As they neared their production date, the cast of "The Drowsy Chaperone" took to the stage at Weeki Wachee High School, dressed in costume, and ran through several scenes with precision. The group worked in easy succession, fed off each other for cues, and demonstrated an energy that has become the trademark of the high school's theater department.
"In a real theater, they would have two weeks to put this together," said musical director Morgan Burburan. But the theater department at Weeki Wachee High School has been working on the Broadway play, their fourth production, since December.
Theater companies typically perform their shows for six straight months. WWHS has this weekend, just three days of production, to wow their audiences.
"The Drowsy Chaperone," with music and lyrics written by Lisa Lambert and Greg Morrison, is based on a book by Bob Martin and Don McKellar. Musical Theater International said the story is "rare combination of unprecedented originality and blinding talent and boldly addresses a great unspoken desire in all of our hearts: to be entertained."
The WWHS production promises to leave its audiences smiling.
Directed by Maritza James and choreographed by Maureen MacGregor, the cast contains freshmen, sophomores, juniors and seniors. Some of the performers have participated in every production at WWHS since its opening. And a good chunk of the school's talent will be leaving after graduation to pursue dreams in theater and music.
The synopsis of the play includes a man in a chair who puts on his favorite record: the cast recording of a fictitious 1928 musical. The recording comes to life and "The Drowsy Chaperone" begins, as the man in the chair looks on.
"The rapport between these students is unbelievable," said MacGregor, who joined WWHS late last year. An actress and creative writing instructor at the school, MacGregor said she was blown away by the caliber of talent and balance in the high school students.
"I've taught in the ghetto in Cleveland and in an extremely wealthy suburb," said MacGregor, "and I may be a bit biased because I've only been here since November, but I feel like I'm at home."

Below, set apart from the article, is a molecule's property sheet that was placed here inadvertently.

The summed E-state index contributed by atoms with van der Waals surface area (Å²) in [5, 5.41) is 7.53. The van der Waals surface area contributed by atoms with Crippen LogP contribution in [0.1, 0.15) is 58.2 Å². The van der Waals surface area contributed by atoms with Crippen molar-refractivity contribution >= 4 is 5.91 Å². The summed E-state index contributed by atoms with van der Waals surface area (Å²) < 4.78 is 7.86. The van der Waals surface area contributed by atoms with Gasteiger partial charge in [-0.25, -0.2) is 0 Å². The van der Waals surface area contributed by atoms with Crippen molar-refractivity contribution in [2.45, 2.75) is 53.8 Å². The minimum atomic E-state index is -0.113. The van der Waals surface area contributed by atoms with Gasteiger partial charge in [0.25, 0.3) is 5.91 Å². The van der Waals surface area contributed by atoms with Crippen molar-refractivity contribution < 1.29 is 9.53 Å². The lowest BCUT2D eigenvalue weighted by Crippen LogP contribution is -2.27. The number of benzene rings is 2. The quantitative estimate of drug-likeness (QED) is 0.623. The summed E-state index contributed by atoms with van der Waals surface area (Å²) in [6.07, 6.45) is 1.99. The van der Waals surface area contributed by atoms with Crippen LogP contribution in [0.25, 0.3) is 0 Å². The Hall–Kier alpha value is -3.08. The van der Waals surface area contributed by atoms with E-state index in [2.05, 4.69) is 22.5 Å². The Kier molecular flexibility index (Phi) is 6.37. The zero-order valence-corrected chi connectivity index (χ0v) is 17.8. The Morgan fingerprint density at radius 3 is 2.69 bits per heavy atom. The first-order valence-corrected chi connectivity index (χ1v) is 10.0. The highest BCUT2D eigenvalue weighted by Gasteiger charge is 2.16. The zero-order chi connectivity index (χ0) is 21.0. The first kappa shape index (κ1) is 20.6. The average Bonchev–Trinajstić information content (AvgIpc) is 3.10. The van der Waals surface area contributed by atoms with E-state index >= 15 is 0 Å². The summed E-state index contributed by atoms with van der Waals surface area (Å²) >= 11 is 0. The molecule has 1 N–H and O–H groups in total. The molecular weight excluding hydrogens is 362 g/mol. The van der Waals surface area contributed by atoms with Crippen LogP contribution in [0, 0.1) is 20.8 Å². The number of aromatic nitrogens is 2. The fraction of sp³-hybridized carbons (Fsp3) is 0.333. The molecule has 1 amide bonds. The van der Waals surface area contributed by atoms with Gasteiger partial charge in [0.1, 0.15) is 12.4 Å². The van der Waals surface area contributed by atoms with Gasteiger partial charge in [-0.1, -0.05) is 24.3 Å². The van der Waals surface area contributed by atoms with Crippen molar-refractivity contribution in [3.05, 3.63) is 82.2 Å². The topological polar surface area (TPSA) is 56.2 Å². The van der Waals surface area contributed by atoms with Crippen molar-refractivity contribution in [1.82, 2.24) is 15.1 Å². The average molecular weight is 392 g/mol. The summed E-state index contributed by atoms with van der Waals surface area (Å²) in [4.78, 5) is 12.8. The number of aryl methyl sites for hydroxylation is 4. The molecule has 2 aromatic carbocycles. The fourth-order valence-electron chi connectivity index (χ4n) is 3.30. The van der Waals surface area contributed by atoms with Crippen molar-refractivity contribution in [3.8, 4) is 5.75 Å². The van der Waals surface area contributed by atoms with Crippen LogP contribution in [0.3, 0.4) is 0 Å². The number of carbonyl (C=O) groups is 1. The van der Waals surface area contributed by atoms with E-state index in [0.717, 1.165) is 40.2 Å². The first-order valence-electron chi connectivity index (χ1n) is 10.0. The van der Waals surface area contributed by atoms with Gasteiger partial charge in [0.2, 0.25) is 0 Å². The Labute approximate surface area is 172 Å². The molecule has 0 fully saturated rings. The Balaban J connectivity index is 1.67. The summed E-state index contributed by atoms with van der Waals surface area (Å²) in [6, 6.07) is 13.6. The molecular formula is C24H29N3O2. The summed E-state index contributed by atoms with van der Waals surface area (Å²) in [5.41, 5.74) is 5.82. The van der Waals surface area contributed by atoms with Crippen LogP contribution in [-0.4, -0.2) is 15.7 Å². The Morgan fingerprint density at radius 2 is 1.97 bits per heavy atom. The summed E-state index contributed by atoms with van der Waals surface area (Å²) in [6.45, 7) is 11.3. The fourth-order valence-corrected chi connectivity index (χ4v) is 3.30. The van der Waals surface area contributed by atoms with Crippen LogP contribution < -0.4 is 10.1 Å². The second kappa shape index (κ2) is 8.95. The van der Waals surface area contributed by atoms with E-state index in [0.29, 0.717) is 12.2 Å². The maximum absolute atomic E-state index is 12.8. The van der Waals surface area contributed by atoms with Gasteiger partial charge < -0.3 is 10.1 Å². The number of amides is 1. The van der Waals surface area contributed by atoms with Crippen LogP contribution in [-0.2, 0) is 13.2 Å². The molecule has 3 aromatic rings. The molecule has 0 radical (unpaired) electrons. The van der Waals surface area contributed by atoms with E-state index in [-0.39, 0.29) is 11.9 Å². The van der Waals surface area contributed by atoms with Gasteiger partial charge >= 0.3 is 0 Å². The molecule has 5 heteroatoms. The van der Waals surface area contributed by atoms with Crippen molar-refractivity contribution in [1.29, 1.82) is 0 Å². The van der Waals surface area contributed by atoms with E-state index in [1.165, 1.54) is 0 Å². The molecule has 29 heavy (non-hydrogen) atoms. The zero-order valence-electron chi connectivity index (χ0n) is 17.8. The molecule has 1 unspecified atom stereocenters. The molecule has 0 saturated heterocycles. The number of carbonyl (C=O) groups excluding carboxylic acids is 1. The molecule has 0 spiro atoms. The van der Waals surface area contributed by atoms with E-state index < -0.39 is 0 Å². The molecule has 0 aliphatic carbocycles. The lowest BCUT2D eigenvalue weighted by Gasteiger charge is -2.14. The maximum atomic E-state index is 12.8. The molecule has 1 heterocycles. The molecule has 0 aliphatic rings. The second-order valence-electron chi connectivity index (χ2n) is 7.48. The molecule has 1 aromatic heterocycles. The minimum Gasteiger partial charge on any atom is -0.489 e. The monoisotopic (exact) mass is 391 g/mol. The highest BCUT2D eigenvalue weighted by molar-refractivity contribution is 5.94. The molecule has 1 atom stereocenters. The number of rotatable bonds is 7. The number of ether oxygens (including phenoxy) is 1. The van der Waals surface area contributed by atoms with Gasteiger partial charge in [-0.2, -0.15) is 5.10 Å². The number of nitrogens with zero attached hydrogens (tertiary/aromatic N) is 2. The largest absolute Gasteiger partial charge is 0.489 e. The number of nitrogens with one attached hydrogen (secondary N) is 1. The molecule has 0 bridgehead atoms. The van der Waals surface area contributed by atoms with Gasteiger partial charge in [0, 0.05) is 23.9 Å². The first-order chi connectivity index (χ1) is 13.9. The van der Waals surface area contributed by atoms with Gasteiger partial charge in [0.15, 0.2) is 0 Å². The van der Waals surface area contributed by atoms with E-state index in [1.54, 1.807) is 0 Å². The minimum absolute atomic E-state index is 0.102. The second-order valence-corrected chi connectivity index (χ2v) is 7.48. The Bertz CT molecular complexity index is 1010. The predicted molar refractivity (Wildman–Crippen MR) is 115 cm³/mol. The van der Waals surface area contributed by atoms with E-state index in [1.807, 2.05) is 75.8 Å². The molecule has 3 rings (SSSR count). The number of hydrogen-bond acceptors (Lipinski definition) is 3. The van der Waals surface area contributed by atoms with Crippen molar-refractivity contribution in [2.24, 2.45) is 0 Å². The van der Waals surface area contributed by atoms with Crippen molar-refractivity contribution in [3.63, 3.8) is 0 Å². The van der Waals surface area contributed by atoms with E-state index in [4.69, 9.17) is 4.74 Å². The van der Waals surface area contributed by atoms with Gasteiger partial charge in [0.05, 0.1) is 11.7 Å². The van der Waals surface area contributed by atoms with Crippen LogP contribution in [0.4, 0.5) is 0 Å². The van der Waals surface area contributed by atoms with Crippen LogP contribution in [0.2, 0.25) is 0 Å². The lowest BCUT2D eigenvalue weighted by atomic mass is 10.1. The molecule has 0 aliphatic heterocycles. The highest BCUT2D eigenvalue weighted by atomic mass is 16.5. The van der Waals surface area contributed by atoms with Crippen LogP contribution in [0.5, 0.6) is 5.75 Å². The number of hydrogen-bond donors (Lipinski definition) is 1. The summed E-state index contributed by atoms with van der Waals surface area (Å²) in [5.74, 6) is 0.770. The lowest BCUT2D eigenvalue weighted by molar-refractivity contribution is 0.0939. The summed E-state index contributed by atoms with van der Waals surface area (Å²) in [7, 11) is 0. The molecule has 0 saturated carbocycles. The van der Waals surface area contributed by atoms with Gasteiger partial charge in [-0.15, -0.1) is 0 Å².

Kris Hamlin, a senior, plays the man in the chair and belts out an incredible narration from his living room, where the play takes place.
"It sounds like an arbitrary role," he said with a grin.
Hamlin will graduate from WWHS this year and plans to study music education. "I love theater," he said. "But music keeps me going and I want to teach children how powerful music can be."
Christian Braz, 18, plays Robert. Braz has been performing for the school's theater department since the school opened four years ago. But he has been performing in dramatic productions since eight grade, he said, and is a part owner of the local company, Oak Ridge Theater Group.
Braz's plans to continue his passion in theater while attending Southeast University in the fall.
"The best part is being whoever I want to be on stage," he said.
Karli Ulto, a freshman, plays the female lead, Janet. The best part of this experience, Ulto said, is being part of the cast which is more like a family.
Ulto's vocals are strong in her performance and she hopes to study music in college.
"I really want to be a professional singer," she said. "If that doesn't work, then my plan B is in theater."
Addison Fields, a junior, plays the drowsy chaperone and has performed in two high school productions at WWHS. Her portrayal of the play's namesake is comical as she and her partner, Dakota Ruiz, the Butler, dance a steamy number across the stage.
"I can't take any credit because I just moved here," said MacGregor . "But they are phenomenal."
Kitty, played by senior Lexi McDaniel, "wants to be the star but I'm not good enough," McDaniel explained. After graduation, she plans to follow a medical career as a plastic surgeon. But for now, her passion is clearly visible on stage as she moves through her lines in a comical rendition.
Bianca Martinez, who works the backstage scene, helped teach 1920s numbers to the cast.
"I love dancing and music," she said. But her college dream is imbedded in forensics.
"The Drowsy Chaperone" opens Friday with a performance at 7:30 p.m., Saturday at 7:30 p.m. and Sunday at 2:30 p.m. Advanced tickets are $10 for adults, $6 for students and $15 at the door. Purchase tickets online at edline.net/pages/hcsb.wwhs or call (352) 610-1232.
Email Hernando Today correspondent Kim Dame at firstname.lastname@example.org.